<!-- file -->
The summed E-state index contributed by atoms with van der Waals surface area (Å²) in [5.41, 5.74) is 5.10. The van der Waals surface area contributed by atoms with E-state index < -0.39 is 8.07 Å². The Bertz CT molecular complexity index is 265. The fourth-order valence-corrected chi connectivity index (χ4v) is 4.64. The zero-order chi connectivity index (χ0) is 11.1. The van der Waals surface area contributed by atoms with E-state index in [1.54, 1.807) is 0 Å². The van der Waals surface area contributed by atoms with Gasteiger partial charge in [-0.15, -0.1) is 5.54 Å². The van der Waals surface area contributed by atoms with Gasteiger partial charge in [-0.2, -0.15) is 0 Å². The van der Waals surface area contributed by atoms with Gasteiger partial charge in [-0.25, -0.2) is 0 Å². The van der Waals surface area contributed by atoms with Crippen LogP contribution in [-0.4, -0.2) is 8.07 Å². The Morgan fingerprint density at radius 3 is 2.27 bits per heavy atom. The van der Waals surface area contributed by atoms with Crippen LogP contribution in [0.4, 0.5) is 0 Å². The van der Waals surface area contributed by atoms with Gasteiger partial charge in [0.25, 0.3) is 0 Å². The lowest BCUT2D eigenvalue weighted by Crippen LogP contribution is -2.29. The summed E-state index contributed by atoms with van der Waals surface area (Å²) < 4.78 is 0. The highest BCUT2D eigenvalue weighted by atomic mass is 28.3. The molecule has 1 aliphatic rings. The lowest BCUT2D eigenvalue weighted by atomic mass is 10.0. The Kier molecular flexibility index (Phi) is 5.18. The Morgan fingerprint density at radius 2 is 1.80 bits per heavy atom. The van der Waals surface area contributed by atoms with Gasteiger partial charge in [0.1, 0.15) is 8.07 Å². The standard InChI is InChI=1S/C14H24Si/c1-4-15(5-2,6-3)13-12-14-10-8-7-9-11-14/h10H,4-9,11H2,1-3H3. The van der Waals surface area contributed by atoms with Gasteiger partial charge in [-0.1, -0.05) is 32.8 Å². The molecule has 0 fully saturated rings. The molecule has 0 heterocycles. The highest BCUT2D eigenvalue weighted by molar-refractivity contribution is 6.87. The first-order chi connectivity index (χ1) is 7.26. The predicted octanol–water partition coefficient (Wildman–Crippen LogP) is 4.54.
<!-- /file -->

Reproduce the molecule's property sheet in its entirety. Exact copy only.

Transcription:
The summed E-state index contributed by atoms with van der Waals surface area (Å²) in [5.41, 5.74) is 5.10. The van der Waals surface area contributed by atoms with E-state index < -0.39 is 8.07 Å². The Bertz CT molecular complexity index is 265. The fourth-order valence-corrected chi connectivity index (χ4v) is 4.64. The zero-order chi connectivity index (χ0) is 11.1. The van der Waals surface area contributed by atoms with E-state index in [1.54, 1.807) is 0 Å². The van der Waals surface area contributed by atoms with Gasteiger partial charge in [-0.15, -0.1) is 5.54 Å². The van der Waals surface area contributed by atoms with Gasteiger partial charge in [-0.2, -0.15) is 0 Å². The van der Waals surface area contributed by atoms with Gasteiger partial charge in [-0.25, -0.2) is 0 Å². The van der Waals surface area contributed by atoms with Crippen LogP contribution in [-0.4, -0.2) is 8.07 Å². The Morgan fingerprint density at radius 3 is 2.27 bits per heavy atom. The van der Waals surface area contributed by atoms with Crippen LogP contribution in [0.4, 0.5) is 0 Å². The van der Waals surface area contributed by atoms with Gasteiger partial charge in [0.25, 0.3) is 0 Å². The lowest BCUT2D eigenvalue weighted by Crippen LogP contribution is -2.29. The summed E-state index contributed by atoms with van der Waals surface area (Å²) < 4.78 is 0. The highest BCUT2D eigenvalue weighted by atomic mass is 28.3. The molecule has 1 aliphatic rings. The lowest BCUT2D eigenvalue weighted by atomic mass is 10.0. The Kier molecular flexibility index (Phi) is 5.18. The Morgan fingerprint density at radius 2 is 1.80 bits per heavy atom. The van der Waals surface area contributed by atoms with Gasteiger partial charge in [0.1, 0.15) is 8.07 Å². The standard InChI is InChI=1S/C14H24Si/c1-4-15(5-2,6-3)13-12-14-10-8-7-9-11-14/h10H,4-9,11H2,1-3H3. The van der Waals surface area contributed by atoms with Gasteiger partial charge in [-0.1, -0.05) is 32.8 Å². The molecule has 0 fully saturated rings. The molecule has 0 heterocycles. The highest BCUT2D eigenvalue weighted by molar-refractivity contribution is 6.87. The first-order chi connectivity index (χ1) is 7.26. The predicted octanol–water partition coefficient (Wildman–Crippen LogP) is 4.54.